It was a low, dull, quick sound – much such a sound as a watch makes when enveloped in cotton.
- “The Tell-Tale Heart” by E.A. Poe
I know many things about the man who will soon kill me. I know he fears my left eye with its watery film. Each night when he thinks I’m asleep, he cracks open my door and puts his head into my room. The single spider-thread of his lantern’s beam searches for that eye. But I close it tight, and he can’t see it, can’t bring himself to murder. Of course I am scared, so scared I can’t breathe. If I weren't so weak I’d leave. But I can hear his breath in the hall like a winter wind through a filthy alley, and I know he’s terrified too. His own heart must be pounding like mine, only stronger of course.
I know how he will dispose of me when my last night comes. Each morning he arrives to greet me cheerily, and chat about whether I’ve rested, and he gazes idly about the room to this spot and to that, as if all of it and none of it matter equally to him. But he always stands in the same place, the one place where he does not look, which is the loose board over a hollow space beneath my floor.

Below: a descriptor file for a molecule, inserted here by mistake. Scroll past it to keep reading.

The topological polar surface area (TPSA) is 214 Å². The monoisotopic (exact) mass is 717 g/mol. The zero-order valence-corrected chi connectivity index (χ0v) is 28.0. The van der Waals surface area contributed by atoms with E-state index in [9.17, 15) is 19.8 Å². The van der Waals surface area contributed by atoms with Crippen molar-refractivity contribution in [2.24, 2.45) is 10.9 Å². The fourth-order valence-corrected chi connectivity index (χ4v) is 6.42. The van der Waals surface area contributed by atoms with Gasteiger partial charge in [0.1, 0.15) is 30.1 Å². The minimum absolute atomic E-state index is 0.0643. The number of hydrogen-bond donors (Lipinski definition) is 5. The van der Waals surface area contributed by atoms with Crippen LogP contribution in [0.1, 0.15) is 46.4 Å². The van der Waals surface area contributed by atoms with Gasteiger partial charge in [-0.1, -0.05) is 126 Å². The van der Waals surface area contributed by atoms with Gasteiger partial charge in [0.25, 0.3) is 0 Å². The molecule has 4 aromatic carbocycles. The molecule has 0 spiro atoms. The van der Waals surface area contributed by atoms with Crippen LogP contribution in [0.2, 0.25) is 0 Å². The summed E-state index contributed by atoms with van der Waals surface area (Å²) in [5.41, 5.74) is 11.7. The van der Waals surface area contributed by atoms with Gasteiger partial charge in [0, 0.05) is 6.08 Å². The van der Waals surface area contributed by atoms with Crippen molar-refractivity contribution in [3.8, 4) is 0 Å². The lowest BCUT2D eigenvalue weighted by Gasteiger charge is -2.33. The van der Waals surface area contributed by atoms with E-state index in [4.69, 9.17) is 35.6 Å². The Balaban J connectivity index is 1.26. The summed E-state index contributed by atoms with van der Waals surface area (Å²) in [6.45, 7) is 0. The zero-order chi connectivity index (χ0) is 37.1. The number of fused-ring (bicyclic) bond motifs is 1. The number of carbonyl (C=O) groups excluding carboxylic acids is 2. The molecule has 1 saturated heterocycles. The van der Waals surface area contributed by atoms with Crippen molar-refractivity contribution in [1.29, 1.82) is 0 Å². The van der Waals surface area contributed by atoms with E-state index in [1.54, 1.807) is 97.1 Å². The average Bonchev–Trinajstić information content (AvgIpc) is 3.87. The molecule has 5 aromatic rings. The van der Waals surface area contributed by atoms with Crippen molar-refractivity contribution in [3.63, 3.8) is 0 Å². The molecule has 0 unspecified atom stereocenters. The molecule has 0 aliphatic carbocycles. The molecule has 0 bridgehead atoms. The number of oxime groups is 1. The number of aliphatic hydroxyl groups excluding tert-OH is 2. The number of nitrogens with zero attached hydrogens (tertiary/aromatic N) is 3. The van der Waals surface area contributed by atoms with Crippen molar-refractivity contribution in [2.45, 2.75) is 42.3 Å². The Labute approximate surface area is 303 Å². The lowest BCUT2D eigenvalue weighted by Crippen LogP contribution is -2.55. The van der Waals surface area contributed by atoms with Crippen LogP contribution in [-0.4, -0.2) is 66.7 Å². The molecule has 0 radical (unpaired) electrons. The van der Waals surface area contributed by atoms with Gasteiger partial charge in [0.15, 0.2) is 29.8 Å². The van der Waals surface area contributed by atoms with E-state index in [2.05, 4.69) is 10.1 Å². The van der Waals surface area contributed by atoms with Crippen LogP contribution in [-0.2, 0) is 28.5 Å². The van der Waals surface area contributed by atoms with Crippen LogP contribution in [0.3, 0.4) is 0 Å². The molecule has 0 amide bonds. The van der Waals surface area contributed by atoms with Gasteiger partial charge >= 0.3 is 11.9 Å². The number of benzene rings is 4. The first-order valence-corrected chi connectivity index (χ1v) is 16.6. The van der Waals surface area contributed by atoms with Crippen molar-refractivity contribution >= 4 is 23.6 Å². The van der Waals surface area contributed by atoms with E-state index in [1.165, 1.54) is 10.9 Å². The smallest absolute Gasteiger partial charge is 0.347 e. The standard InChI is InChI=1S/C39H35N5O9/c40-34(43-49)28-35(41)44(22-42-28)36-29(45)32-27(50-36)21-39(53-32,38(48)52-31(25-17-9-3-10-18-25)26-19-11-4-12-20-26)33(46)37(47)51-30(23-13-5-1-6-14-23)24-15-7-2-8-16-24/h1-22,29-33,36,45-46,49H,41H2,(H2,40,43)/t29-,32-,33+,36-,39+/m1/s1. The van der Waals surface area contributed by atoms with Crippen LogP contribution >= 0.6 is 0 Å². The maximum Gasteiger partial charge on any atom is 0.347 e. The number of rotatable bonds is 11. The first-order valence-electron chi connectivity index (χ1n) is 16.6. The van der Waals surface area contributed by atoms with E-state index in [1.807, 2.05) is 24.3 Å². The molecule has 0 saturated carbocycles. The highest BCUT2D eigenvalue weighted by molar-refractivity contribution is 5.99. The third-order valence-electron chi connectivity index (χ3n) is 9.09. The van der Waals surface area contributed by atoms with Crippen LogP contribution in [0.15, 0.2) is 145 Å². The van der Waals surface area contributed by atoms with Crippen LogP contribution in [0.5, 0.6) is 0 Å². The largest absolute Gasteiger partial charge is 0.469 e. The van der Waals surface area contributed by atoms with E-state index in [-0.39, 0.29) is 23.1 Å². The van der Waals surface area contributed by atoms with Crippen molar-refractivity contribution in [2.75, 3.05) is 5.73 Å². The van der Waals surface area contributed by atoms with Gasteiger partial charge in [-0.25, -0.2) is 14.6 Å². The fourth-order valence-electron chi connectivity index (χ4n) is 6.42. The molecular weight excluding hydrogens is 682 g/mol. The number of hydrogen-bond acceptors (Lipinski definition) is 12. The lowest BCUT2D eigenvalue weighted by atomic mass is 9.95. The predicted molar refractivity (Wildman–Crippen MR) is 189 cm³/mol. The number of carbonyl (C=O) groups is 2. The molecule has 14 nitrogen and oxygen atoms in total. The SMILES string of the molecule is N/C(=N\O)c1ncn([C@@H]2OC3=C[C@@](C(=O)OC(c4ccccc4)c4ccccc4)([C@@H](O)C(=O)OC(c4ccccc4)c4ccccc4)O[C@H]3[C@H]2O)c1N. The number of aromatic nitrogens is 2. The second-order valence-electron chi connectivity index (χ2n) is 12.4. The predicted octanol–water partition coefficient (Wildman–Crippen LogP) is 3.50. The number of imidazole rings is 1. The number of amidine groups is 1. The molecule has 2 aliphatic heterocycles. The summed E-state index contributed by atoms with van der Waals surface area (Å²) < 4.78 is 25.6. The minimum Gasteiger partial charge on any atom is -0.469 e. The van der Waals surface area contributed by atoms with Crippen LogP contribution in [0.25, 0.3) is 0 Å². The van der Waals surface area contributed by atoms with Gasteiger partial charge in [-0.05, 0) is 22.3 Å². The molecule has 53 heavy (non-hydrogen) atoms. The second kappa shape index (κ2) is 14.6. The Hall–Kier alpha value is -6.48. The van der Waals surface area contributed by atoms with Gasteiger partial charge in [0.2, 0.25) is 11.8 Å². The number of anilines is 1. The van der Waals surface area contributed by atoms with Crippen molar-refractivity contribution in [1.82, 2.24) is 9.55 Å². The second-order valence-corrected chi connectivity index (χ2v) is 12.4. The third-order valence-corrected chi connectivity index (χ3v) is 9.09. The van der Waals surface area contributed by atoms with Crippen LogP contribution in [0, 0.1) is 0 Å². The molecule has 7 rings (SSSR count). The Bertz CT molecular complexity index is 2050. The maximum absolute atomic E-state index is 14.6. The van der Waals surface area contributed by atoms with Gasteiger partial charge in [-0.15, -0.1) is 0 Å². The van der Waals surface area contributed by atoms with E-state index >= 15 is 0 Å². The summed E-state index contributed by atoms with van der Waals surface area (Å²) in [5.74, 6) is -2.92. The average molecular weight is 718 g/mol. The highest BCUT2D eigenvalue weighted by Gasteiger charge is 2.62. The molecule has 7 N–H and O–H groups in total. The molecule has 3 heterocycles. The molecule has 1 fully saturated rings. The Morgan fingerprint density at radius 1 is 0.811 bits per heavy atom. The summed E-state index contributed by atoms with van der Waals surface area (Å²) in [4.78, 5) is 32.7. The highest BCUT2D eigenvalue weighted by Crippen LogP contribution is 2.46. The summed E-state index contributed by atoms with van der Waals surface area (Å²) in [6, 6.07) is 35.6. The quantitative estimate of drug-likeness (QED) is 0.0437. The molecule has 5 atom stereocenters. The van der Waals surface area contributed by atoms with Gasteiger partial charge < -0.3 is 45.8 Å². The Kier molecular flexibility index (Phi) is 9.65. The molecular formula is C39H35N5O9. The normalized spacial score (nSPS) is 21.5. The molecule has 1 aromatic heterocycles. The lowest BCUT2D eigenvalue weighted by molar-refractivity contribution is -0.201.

I know he can hear acutely. Whatever disease he has has sharpened his senses to an unbearable edge. He starts at the sound of beetles in the wall or a single cough from the street outside. And I know he’ll notice that small clock, which I wind each evening before bed and bury beneath the linens in my dresser’s bottom drawer.
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